In a nutshell
This study investigated the effects of diet and physical activity in preventing or delaying type 2 diabetes (T2D), and its complications, in people at high risk of developing T2D. It was determined that diet and/or physical activity reduces or delays the development of T2D in these people.
The number of people with T2D is expected to increase in coming years. Changes in lifestyle (such as diet and exercise) are an important treatment for T2D. It is recommended that people with prediabetes make similar lifestyle changes. People with prediabetes have blood glucose levels higher than considered normal, but lower than those in people with T2D. They are at high risk for developing T2D. Whether and how diet and physical activity can prevent or delay T2D in people with prediabetes is uncertain.
Methods & findings
This study examined data from 12 different studies. 5238 adults with prediabetes participated in these studies. They were randomly divided into physical activity and/or diet groups, and control groups who did not diet or increase their physical activity. The studies lasted between 2 and 6 years.
11 studies compared diet and physical activity to control groups. Those in the diet and physical activity group were 43% less likely to develop T2D than the control group. Just 14.8% of participants in the diet and physical activity group developed T2D, compared to 25.7% in the control groups. 12 out of 2049 participants in the diet and physical activity group died during the study, compared to 10 out of 2050 in the control group. Serious side effects and death due to cardiovascular causes were rare. No significant difference in health-related quality of life was found between the two groups. Health-related quality of life is a measure of a person’s satisfaction with their life and health.
A smaller number of studies examined the effects diet or physical activity only. In one study 43.8% of people in the diet-only group developed T2D, compared to 41.1% of the physical activity-only group, and 67.7% of the control group. In another study, 11.9% of participants in the physical-activity only group developed T2D, compared with 18% of the control group. Serious complications and death were rare.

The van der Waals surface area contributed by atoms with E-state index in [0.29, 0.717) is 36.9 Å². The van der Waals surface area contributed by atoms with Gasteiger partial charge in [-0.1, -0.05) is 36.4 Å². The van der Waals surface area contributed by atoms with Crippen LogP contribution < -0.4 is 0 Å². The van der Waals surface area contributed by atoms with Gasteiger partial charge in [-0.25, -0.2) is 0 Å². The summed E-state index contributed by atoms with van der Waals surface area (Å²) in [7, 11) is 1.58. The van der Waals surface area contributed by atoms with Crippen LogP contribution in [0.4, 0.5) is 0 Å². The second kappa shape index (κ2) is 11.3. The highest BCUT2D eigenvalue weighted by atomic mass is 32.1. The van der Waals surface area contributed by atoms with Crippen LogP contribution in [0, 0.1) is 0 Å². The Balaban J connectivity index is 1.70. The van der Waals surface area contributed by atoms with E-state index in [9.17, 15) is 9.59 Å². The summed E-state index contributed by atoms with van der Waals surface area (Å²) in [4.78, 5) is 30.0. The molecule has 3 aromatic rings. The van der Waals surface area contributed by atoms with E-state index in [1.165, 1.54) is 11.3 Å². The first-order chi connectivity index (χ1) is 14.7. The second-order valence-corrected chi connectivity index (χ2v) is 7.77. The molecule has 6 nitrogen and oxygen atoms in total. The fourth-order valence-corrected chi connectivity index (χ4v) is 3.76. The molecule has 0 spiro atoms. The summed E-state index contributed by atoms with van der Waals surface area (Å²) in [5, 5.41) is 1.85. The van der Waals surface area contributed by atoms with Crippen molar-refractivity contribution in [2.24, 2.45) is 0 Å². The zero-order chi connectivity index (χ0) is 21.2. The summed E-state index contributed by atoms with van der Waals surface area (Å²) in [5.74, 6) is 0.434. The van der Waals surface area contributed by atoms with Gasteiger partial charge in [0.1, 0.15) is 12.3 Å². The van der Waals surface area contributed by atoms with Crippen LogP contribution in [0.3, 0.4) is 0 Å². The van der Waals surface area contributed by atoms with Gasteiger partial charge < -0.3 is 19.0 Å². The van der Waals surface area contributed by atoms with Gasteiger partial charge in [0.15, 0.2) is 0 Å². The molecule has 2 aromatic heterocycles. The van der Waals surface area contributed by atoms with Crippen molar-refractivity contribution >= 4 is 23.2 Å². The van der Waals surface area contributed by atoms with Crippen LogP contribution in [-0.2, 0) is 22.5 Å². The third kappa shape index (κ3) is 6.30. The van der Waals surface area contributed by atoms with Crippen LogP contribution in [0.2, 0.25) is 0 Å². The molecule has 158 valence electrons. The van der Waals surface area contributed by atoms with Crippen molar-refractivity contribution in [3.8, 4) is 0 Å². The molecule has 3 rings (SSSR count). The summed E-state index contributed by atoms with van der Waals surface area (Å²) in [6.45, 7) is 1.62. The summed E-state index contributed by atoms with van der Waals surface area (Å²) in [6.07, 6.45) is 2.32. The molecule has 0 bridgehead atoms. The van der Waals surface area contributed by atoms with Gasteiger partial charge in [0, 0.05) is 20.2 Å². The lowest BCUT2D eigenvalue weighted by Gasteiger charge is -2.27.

The bottom line
The study concluded that diet and physical activity delays or reduces the progression to T2D in people with prediabetes. There was not enough information to determine the effects on mortality, heart disease, and other complications of diabetes.
The fine print
The different studies used different definitions of prediabetes and T2D, which may have made comparisons difficult. The intensity of diet and physical activity varied in different studies. This may have affected the results.
Discuss the effects of lifestyle changes, like diet and physical activity, with your physician. It is always important to check with your physician before starting a new exercise program or increasing the intensity of a previous program.
Published By :
Cochrane database of systematic reviews
Dec 04, 2017
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